How To Work with Tables In Microsoft Access

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While there are four types of database objects in Access, tables are arguably the most important. Even when you’re using forms, queries, and reports, you’re still working with tables because that’s where all of your data is stored. Tables are at the heart of any database, so it’s important to understand how to use them.

In this lesson, you will learn how to open tables, create and edit records, and modify the appearance of your table to make it easier to view and work with.

Throughout this tutorial, we will be using a sample database. If you would like to follow along, you’ll need to download our Access 2013 sample database. You will need to have Access 2013 installed on your computer in order to open the example.

                                                                 Table basics
    To open an existing table:
1. Open your database, and locate the Navigation pane.
2. In the Navigation pane, locate the table you want to open. Tables are marked with the icon.
3. Double-click the desired table. It will open and appear as a tab in the Document Tabs bar.
Screenshot of Access 2013
        Understanding tables
All tables are composed of horizontal rows and vertical columns, with small rectangles called cells in the places where rows and columns intersect. In Access, rows and columns are referred to as records and fields.

Screenshot of Access 2013

A field is a way of organizing information by type. Think of the field name as a question and every cell within that field as a response to that question.

Screenshot of Access 2013

A record is one unit of information. Every cell on a given row is part of that row’s record. Each record has its own ID number. Within a table, each ID number is unique to its record and refers to all of the information within that record. The ID number for a record cannot be changed.

Screenshot of Access 2013
Each cell of data in your table is part of both a field and a record. For instance, if you had a table of names and contact information, each person would be represented by a record, and each piece of information about each person—name, phone number, address, and so on—would be contained within a distinct field on that record’s row.

  • Click the buttons in the interactive below to learn how to navigate a table.

labeled graphic
     Navigating within tables
To navigate through records in a table, you can use the up and down arrow keys, scroll up and down, or use the arrows in the Record Navigation bar located at the bottom of your table. You can also find any record in the currently open table by searching for it using the record search box. Simply place your cursor in the search box, type any word that appears in the record you want to find, and press the Enter key. To view additional records that match your search, press Enter again.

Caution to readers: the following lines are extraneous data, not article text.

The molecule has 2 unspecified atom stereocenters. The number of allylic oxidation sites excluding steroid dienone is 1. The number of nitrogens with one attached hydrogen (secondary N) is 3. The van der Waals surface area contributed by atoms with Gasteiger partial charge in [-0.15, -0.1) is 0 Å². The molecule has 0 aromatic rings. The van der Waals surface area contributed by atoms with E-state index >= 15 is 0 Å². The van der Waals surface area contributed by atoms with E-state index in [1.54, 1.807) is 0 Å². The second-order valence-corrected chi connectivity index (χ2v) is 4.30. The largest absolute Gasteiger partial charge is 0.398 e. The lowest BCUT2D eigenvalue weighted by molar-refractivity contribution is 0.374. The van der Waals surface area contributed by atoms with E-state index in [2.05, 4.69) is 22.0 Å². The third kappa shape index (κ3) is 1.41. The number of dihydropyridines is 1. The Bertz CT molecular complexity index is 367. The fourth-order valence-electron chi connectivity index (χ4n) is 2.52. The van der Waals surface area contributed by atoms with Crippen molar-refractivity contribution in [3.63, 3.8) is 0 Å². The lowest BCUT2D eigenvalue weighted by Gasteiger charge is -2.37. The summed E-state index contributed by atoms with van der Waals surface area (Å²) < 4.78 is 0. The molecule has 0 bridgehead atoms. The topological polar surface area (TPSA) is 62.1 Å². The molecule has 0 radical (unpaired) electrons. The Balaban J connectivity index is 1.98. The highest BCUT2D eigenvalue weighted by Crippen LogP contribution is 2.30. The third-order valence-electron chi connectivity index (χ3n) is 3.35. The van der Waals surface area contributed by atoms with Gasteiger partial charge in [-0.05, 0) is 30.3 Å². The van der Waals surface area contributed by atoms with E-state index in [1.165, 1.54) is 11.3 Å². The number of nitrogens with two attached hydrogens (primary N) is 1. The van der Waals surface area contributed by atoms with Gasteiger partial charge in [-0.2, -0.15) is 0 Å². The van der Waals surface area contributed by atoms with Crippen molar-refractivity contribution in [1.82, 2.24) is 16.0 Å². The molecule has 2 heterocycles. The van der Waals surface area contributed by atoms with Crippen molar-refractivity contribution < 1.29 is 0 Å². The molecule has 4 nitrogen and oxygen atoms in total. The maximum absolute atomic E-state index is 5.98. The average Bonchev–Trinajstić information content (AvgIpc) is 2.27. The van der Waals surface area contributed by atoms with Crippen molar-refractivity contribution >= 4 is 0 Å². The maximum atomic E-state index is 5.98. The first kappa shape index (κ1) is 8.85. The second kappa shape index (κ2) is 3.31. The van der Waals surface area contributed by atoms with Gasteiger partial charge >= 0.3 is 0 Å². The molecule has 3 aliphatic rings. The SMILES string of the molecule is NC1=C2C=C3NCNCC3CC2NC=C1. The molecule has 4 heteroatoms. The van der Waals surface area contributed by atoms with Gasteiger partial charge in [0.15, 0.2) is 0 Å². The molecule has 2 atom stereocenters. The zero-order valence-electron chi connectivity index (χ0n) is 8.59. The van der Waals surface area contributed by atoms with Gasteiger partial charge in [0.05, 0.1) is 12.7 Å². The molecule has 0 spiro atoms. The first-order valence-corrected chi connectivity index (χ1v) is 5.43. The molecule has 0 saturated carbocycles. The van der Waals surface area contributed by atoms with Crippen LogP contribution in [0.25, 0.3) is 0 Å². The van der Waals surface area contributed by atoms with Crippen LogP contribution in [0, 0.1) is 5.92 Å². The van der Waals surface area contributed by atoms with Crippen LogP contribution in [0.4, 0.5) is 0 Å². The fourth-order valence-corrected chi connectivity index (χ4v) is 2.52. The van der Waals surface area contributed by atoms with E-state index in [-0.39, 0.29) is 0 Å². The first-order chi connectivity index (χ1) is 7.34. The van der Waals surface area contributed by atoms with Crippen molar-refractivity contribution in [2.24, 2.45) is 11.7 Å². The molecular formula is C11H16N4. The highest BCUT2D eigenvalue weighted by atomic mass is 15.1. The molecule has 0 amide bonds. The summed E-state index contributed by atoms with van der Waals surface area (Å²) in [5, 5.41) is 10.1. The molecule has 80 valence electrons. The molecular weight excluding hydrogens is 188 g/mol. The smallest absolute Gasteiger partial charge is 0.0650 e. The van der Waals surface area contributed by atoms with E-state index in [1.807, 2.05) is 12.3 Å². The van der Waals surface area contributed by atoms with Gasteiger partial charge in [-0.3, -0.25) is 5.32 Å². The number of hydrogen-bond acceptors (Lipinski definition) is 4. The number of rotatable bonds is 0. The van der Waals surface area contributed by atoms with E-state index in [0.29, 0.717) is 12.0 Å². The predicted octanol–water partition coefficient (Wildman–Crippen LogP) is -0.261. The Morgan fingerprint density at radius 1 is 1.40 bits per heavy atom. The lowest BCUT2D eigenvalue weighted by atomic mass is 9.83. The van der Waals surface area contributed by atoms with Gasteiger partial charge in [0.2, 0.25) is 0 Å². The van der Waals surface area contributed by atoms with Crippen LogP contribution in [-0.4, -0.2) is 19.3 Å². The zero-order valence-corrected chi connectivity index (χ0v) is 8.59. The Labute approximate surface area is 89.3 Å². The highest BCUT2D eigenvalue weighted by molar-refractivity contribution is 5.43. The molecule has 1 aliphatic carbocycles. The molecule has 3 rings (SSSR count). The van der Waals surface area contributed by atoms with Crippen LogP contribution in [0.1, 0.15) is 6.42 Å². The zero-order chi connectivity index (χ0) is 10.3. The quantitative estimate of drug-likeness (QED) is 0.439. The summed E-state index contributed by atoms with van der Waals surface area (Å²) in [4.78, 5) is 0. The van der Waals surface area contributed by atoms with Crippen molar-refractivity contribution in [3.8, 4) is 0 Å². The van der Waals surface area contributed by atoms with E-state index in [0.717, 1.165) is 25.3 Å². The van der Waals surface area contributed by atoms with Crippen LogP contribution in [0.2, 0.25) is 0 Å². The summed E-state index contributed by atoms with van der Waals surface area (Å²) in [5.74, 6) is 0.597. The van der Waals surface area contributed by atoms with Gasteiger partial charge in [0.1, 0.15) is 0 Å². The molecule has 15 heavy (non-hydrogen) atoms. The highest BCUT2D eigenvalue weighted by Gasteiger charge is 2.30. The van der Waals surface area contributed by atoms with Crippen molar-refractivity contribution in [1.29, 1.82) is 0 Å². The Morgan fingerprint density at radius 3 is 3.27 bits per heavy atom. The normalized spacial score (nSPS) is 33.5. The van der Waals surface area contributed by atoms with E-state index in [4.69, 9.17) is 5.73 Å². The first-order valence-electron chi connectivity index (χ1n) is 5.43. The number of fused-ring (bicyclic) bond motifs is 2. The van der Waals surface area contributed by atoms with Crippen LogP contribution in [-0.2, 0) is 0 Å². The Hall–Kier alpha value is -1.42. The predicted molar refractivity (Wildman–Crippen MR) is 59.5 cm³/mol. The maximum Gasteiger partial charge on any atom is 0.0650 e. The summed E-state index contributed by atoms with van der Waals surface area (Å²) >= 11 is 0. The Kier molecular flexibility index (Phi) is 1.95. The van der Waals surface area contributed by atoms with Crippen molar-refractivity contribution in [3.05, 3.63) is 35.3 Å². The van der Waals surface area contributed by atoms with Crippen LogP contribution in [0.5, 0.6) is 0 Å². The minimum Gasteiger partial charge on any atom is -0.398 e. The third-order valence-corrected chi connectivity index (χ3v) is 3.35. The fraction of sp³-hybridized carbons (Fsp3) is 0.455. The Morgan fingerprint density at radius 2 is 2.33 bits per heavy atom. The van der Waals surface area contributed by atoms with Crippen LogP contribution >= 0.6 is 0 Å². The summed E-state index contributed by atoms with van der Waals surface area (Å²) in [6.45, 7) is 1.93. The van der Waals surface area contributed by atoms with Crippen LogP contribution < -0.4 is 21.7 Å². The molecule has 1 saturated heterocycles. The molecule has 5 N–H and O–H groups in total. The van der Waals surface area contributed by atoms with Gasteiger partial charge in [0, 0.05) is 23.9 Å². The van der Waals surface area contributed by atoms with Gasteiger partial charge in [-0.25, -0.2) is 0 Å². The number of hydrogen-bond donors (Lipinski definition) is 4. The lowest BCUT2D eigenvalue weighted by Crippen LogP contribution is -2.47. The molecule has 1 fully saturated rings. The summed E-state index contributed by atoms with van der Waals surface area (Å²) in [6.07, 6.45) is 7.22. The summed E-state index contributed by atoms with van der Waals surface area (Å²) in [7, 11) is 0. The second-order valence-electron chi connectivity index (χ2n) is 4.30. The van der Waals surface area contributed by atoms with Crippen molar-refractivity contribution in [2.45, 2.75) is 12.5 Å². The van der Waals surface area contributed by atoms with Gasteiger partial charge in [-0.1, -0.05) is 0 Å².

Screenshot of Access 2013

To navigate between fields, you can use the left and right arrow keys or scroll left and right.

           Adding records and entering data
Entering data into tables in Access is similar to entering data in Excel. To work with records, you’ll have to enter data into cells. If you need help entering data into records, you might want to review our Cell Basics lesson from our Excel 2013 tutorial.

To add a new record:
There are three ways to add a new record to a table:

1. In the Records group on the Home tab, click the New command.
Screenshot of Access 2013
2. On the Record Navigation bar at the bottom of the window, click the New record button.
Screenshot of Access 2013
3. Begin typing in the row below your last added record.
Screenshot of Access 2013
Sometimes when you enter information into a record, a window will pop up to tell you that the information you’ve entered is invalid. This means the field you’re working with has a validation rule, which is a rule about the type of data that can appear in that field. Click OK, then follow the instructions in the pop-up window to re-enter your data.

Screenshot of Access 2013
To save a record:
Access is designed to save records automatically. After you enter a record, you can either select a different record or close the object, and Access will save the record. However, in certain situations you may want to save a record manually. For example, if you needed to edit an existing record, you could save the record to ensure your changes are saved.

Select the Home tab, and locate the Records group.
Click the Save command. The record will be saved.

Screenshot of Access 2013

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